• Havoc points mechanic

If you are looking to make this adventure more similar to the stories from the media we’ve been talking about you might consider adding in some havoc or swashbuckling story elements to it. Check out the Havoc Points mechanic I created as a homebrew rule in my 5 Homebrew Rules for your games‘ article to add in some of these chaotic things to your game.

  • Read Tomb of Annihilation

This WotC adventure is by far one of the best in my opinion for 5e. It greatly recreates the style of game I am talking about and there are tons of things you can take inspiration from, if not steal, from there. Make sure to give it a full read before creating a campaign of this kind (or just go with that adventure as it is also great).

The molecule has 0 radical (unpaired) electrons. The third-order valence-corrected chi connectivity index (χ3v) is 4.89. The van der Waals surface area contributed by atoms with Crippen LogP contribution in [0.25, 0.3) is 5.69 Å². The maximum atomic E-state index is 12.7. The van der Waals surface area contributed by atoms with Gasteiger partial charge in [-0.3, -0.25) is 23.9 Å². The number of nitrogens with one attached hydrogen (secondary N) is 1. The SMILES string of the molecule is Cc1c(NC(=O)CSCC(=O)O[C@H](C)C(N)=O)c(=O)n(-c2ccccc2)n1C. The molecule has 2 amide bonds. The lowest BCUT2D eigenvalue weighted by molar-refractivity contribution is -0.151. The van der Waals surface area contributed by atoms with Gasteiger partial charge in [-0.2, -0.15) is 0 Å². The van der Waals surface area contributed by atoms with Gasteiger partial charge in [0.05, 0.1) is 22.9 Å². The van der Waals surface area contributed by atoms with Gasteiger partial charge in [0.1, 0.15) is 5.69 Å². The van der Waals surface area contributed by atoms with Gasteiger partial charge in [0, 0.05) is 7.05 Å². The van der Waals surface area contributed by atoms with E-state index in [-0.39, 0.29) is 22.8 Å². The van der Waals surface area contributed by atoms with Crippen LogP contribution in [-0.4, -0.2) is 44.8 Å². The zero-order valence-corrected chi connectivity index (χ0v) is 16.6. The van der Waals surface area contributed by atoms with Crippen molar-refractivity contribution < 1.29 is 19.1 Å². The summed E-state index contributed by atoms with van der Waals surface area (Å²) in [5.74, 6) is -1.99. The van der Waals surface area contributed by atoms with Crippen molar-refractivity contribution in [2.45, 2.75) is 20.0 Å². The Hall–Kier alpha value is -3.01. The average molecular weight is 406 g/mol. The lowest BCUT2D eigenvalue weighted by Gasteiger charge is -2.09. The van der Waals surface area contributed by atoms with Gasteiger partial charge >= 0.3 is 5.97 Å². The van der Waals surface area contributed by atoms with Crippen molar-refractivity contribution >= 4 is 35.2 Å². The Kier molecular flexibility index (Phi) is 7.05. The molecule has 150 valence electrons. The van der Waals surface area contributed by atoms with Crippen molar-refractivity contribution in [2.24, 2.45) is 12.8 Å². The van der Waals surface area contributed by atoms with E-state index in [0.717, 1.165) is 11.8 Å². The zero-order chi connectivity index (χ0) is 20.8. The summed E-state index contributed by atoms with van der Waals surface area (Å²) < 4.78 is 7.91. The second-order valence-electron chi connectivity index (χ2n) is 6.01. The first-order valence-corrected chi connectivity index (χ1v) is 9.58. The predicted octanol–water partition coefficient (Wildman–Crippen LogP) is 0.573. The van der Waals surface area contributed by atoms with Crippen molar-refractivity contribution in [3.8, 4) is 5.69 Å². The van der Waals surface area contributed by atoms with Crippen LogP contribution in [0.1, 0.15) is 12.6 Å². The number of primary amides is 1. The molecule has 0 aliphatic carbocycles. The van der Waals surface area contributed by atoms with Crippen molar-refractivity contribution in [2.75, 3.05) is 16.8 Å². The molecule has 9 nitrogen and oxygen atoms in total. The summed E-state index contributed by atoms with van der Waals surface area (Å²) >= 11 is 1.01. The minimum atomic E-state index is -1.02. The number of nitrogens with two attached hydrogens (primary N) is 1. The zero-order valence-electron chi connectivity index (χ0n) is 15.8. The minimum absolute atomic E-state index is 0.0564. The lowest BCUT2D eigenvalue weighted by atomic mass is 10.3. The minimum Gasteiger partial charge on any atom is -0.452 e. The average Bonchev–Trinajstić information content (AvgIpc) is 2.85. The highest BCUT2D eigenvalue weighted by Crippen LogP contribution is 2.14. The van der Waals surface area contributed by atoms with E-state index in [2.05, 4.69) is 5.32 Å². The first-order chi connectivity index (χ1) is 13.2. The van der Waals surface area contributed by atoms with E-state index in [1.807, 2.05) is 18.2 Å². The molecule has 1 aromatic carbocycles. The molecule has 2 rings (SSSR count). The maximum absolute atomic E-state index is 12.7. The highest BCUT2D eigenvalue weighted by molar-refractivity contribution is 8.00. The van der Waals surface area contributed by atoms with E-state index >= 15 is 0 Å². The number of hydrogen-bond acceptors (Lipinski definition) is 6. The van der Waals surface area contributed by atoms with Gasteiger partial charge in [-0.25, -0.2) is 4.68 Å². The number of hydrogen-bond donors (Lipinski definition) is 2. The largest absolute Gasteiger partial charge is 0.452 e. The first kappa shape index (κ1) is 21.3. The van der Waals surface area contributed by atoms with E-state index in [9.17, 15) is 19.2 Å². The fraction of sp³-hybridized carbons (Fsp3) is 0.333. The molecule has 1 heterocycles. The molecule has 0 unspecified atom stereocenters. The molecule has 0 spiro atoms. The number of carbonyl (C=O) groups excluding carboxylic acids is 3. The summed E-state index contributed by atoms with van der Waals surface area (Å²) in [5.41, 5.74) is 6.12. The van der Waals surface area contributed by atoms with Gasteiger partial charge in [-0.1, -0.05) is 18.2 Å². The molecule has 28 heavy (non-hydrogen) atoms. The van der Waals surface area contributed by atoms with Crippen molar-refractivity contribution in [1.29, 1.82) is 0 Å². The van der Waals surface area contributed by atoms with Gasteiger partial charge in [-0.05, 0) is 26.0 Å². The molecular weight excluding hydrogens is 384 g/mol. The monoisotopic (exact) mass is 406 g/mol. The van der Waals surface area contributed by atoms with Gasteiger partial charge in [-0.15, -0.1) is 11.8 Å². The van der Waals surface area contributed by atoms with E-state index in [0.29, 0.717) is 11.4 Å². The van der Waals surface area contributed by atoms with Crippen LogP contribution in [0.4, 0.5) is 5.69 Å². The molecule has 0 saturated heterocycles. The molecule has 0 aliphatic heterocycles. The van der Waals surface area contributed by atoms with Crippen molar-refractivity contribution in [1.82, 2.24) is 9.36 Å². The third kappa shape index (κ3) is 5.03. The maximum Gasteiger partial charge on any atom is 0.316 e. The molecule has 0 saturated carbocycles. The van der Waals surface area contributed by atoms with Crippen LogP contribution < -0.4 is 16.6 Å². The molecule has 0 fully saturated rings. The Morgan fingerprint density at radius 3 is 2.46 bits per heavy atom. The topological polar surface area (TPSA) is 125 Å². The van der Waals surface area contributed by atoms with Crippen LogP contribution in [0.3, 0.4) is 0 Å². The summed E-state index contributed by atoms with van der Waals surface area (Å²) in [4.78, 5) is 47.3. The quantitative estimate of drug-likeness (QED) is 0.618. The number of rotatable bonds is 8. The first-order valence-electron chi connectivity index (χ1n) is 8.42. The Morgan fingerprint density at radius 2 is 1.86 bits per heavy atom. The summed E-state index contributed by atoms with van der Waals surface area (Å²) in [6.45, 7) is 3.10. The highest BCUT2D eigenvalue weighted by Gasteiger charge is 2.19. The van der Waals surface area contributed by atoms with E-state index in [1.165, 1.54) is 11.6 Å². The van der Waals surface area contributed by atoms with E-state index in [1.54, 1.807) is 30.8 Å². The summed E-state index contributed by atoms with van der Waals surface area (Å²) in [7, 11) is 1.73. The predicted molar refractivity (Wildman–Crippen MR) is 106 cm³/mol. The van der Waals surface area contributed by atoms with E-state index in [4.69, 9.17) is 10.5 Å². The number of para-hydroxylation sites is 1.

The action-adventury-exploration sort of campaign we are recreating is an awesome one. You only need to see at the huge amount of content that has been released based around that theme to understand it. Lots of great stories can come up from them, as well as everlasting memories. Will your character become the new Indiana Jones, or become an extra corpse in the trap-filled tomb?

Tell me of your tomb, or wilderness exploring best memories in the comments below! Maybe there can be some idea for some other DM to use for their own adventure!


If you liked this

Did you know that Call of Cthulhu is a great TTRPG system to run these exploration kind of adventures? Check out this article in which I talk about why you should try Call of Cthulhu out!